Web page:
I really liked this blog post by Filene's Brent Dixon regarding the value of trust for credit unions. Every year, there is study upon study regarding consumers' trust for credit unions, in which they historically outrank banks. He cited data showing that 10% of participants in a Mintel Comperemedia report switched primary accounts from banks to credit unions. That's excellent news, for now.
Credit unions are trusted and that's why there's typically a flight to safety that often ends on credit unions' doorstep in times of crisis. As the economy begins to turn around now or two years from now or whatever experts may be saying this week, credit unions must be prepared to avoid an exodus from safety and trust to whatever financial services provider has the best rates.
Dixon noted that his organization's own research that trust and member satisfaction don't necessarily equate to growth. Filene asserted that credit unions often lack in "basic quality service and offerings" to keep members there. Members trust credit unions but apparently can find them less useful than their financial needs require. The report highlights that great service is a means to an end, market share, not a goal. As Tina Turner said back in the 80s, "What's love but a second-hand emotion?"
"When our emotional rankings terminate on themselves, they become pointless," Dixon stated. Ouch, that stung. But is it true at your organization? Credit unions aren't in business to give members the warm fuzzies; they're in business to provide members the financial services they need and accomplish that in a warmer, fuzzier way than other financial providers.
"What's love but a sweet, old fashioned notion?"
I'm currently reading Henry James' The Portrait of a Lady. It's excellent and a fascinating sociological study in its quaint portrayal of women, marriage and the world. Reading Portrait is something I'm doing at my leisure because I want to; my financial services needs are not. Appearing quaint can be a very effective marketing tool and business development strategy, but you can't be quaint.
Credit unions are not-for-profit, but profits are necessary to keep the lights on. More credit unions are seeing that now as a multitude of issues negatively impacting their bottom lines are lining up with hands out, ranging from assessments to a poor economy to hiring compliance expertise to handle the NCUA's newfound exam vigor.
Obviously in less favorable economic times, regulators need to be more vigilant than ever-especially when counterbalancing accusations leveled that they previously were not watchful enough. However, this has elevated the natural tension between regulator and regulated to outright acrimony in some instances. The National Federation has been chasing this issue down for some time for its members, but the assets of the credit unions making the noise weren't enough for concerted national attention.
Now on the same day last week, CUNA and NAFCU both announced initiatives to help credit unions handle exam frustrations. CUNA started a page on its website to launch a survey for its members to report back their examination experiences. NAFCU on the other hand provided a best practices paper publicly accessible on its website on how to handle exams and the difficulties that can accompany them. It includes practical explanations of how to deal with examiners and the appeals process, should it become necessary. The offerings there were certainly more conducive steps than suing the regulator or the NCUA publicly alleging a credit union is filing misleading figures (though both made for big news days at CU Times!).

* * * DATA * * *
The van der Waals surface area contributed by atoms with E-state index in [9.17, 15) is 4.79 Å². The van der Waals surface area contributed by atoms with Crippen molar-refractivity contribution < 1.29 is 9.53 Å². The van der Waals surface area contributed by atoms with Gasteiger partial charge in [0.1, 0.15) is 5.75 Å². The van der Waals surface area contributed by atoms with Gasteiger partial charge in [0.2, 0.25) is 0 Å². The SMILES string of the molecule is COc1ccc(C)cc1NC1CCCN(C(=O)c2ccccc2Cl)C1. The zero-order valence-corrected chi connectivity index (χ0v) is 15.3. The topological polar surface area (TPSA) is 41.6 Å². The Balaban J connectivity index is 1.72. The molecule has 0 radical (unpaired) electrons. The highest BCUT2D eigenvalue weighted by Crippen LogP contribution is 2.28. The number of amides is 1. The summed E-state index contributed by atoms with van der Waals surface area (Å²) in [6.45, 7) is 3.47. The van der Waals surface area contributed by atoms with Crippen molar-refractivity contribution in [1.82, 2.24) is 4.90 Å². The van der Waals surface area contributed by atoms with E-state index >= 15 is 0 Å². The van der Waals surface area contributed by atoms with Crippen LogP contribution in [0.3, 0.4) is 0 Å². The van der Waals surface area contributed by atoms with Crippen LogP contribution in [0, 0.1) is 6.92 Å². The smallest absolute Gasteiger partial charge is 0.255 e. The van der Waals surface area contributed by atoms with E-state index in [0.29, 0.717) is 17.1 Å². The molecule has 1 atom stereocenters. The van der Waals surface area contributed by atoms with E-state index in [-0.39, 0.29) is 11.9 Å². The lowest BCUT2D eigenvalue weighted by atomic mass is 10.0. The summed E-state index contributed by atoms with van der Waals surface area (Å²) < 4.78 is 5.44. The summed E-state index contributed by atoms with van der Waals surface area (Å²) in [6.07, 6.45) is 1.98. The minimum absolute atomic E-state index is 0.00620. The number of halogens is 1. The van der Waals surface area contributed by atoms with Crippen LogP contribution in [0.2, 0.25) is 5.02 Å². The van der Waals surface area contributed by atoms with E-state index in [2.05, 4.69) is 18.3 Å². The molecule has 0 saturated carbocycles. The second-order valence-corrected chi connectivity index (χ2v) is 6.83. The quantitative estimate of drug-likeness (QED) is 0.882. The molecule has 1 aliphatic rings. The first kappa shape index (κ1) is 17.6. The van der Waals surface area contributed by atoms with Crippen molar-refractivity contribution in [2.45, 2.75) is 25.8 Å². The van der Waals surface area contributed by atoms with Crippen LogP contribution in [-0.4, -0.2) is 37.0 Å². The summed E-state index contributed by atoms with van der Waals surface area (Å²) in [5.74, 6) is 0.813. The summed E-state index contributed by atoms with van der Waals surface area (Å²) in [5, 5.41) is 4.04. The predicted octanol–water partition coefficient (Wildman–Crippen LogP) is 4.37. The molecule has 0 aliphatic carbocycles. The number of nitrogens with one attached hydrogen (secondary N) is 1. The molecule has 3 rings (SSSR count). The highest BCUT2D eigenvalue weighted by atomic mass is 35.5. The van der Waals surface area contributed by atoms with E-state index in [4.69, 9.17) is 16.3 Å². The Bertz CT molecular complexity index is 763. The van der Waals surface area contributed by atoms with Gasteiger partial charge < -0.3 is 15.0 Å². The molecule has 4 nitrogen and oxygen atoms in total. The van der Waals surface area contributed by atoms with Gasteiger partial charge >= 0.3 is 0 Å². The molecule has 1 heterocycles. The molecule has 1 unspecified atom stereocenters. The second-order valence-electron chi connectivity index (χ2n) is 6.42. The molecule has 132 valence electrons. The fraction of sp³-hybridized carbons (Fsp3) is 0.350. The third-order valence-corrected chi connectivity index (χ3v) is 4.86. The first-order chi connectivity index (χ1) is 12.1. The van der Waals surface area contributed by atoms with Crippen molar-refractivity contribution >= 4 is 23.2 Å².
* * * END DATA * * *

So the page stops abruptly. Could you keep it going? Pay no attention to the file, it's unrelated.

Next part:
A basic theme running through NAFCU's paper is that working with an examiner can be an education process on both sides. Credit unions should know and understand what their examiners will be looking for in an examination. Conversely, credit unions can also work toward educating their examiners on how and why certain things are done at the credit union. You know your credit union and your membership better than anyone else. It's not easy but the burden of proof rests with the credit union.
And, sometimes credit unions are better off biting the bullet on small matters. Weigh the costs and benefits being distracted from your institution's core mission to challenge an examination against moving forward with your business. It may not be fair or just, but it is what it is and being savvy about the matter is the only way to handle it and press forward to the continued success of the credit union.
Bigger ones are entirely different. One credit union sold off an entire piece of its loan portfolio because the NCUA said to, and another is being pressured about curbing a different part of its lending, each due to risk. In some instances, one has to ponder risk of what to what. Interest rate risk, risk of default, concentration risk and compliance risk all must be part of the equation. Risk avoidance versus risk evasion. Risk to the entity and risk to the insurance fund. And where is that line of demarcation of taking just enough risk and who draws it? It has to be a joint effort that includes both sides having a keen understanding of that institution's particular situation.
Conversely, while credit unions are complaining about being treated too harshly, a recent poll of visitors to the Credit Union Times homepage found that 55.7% said the NCUA is moving too slowly on troubled credit unions. The survey was admittedly not scientific, but it seems that the NCUA would have to increase restrictions if it is to act more quickly on troubled credit unions. Perhaps the problem is in the need to redefine what constitutes a troubled credit union both at the NCUA and among credit unions.
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